“We are not only mobilising the community people, but also help the forest officials identify the problems they have been facing in dolphin conservation,” he says.

Modinul Ahsan, Divisional Forest Officer and National Project Director, tells IPS there are currently 6 dolphin conservation teams that are operational “in the Sundarbans
and the teams are working voluntarily to create awareness among the communities so that they come forward to protect the freshwater dolphins”.

He explains that when dolphins are caught in the nets of fishermen in the Sundarbans’ rivers, the conservation teams immediately inform forest officials, who then rescue and release the dolphins.

The conservation teams were formed under the Expanding the Protected Area System to Incorporate Aquatic Systems Project with financial support from the United Nations Development Programme (UNDP) and the Global Environment Facility (GEF).

The Forest Department in collaboration with International Union for Conservation of Nature or IUCN Bangladesh is implementing the project, which is expected to be completed at the end of this year, Ahsan explains.

The Forest Department has also identified several dolphin hotspots in Sela-Supati rivers, Sibsa River, the estuarine area around Putney Island, Pasur River, Baleshawr Estuary, and the Pankhali confluence, covering 571 square kilometres.

“After introduction of the conservation teams, fishing declined by 70 percent in the dolphin sanctuaries and that is why the status of dolphin is good there,” IUCN Programme Coordinator ABM Sarwar Alam tells IPS. Since the implementation of the project the number of freshwater dolphins in the areas have increased.

“Dolphin conservation means fisheries conservation…the presence of dolphins in any river indicates that its ecosystem is good,” project manager Rezaul Karim Chowdhury tells IPS.

However, risks remain.

A dolphin spotted in the Sundarbans river, very near to the Gashiakhali Channel through which cargos ships sail. Credit: Rezaul Karim Chowdhury/IPS


Cargo ships and nets still kill

A large number of cargo ships travel through the Goshiakhali channel near Dhanmari sanctuary every day, posing a threat to the endangered dolphins that exist there.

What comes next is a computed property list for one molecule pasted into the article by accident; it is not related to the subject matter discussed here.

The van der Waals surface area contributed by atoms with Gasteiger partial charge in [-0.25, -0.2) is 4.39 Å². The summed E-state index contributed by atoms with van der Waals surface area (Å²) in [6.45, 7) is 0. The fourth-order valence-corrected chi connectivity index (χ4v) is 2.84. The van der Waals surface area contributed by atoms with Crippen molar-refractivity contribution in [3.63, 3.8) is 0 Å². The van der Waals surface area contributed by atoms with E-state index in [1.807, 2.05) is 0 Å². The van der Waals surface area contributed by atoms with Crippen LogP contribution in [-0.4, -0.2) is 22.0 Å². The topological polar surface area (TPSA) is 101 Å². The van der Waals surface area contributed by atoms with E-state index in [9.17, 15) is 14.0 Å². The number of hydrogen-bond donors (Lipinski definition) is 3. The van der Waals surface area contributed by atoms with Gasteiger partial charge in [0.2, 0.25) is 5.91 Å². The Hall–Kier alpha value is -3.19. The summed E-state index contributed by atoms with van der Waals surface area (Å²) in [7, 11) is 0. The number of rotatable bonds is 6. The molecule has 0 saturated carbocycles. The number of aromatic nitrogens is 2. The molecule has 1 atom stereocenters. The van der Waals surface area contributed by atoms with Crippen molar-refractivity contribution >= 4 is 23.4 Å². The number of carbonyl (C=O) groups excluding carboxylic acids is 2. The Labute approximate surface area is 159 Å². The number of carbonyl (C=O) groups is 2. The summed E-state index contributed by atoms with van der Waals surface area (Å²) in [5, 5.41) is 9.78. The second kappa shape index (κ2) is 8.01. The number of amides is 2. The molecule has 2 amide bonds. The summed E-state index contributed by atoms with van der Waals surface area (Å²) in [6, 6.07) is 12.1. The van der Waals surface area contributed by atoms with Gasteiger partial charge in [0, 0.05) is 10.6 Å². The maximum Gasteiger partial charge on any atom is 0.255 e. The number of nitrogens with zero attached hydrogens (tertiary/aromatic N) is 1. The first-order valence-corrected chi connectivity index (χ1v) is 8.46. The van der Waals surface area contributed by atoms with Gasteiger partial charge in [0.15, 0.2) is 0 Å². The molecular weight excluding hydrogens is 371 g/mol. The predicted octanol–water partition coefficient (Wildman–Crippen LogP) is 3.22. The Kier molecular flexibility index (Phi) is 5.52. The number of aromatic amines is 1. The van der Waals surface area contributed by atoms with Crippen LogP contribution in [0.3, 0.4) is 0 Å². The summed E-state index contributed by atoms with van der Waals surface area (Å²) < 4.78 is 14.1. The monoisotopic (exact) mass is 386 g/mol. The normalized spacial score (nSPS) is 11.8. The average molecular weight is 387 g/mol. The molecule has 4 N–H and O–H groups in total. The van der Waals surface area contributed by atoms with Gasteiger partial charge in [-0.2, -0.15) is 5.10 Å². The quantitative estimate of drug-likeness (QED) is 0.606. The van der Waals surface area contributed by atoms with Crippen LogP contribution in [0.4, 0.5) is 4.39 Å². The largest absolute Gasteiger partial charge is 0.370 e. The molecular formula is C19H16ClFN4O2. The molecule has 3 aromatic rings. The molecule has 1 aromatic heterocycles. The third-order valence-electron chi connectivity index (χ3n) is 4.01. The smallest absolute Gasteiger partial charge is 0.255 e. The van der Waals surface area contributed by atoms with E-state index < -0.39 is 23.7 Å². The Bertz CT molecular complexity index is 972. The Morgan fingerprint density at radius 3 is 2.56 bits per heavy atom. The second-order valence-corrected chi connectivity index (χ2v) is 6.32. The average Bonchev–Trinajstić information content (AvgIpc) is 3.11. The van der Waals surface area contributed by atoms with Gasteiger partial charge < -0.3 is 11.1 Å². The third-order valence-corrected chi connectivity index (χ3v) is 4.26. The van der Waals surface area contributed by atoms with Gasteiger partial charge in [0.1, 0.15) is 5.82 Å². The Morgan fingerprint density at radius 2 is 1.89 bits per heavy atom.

Around 130 dolphins were killed in the riverine, coastal and marine waters of Bangladesh from January 2007 to April 2016 either from being trapped in fishing nets or through injury from ship propellers, unofficial data reveal.

An official survey shows that 70 percent of dolphin deaths can be attributed to incidental killing by fishing nets, while 8 percent is attribute to poison fishing, 6 percent to the decline of fish and crustaceans, 6 percent to the decrease of freshwater flow and 5 percent to siltation —  an increased concentration of sediments in the water.

Chowdhury adds that a rapid decline in thae flow of Sundarbans rivers and indiscriminate industrialisation near the mangrove forest are also posing threat to the aquatic animals.

“Dolphins could be protected by controlling vessel movement in the Sundarbans and checking fishing nets there,” Alam says.

Until then Boyati and his team are working with other fisherfolk to educate them about the dangers of fishing in the protected areas.

Mrinal Mondal, another dolphin conservation team member, says if any fisher person is catch fish in the dolphin sanctuary or hotspot areas, the team members ask them to relocate, explaining how numerous dolphins die when trapped in fishing nets.

“Apart from conservation of aquatic animals, when any wildlife comes to their locality from the Sundarbans, they rescue it and release the animal to the forest,” Mondal tells IPS.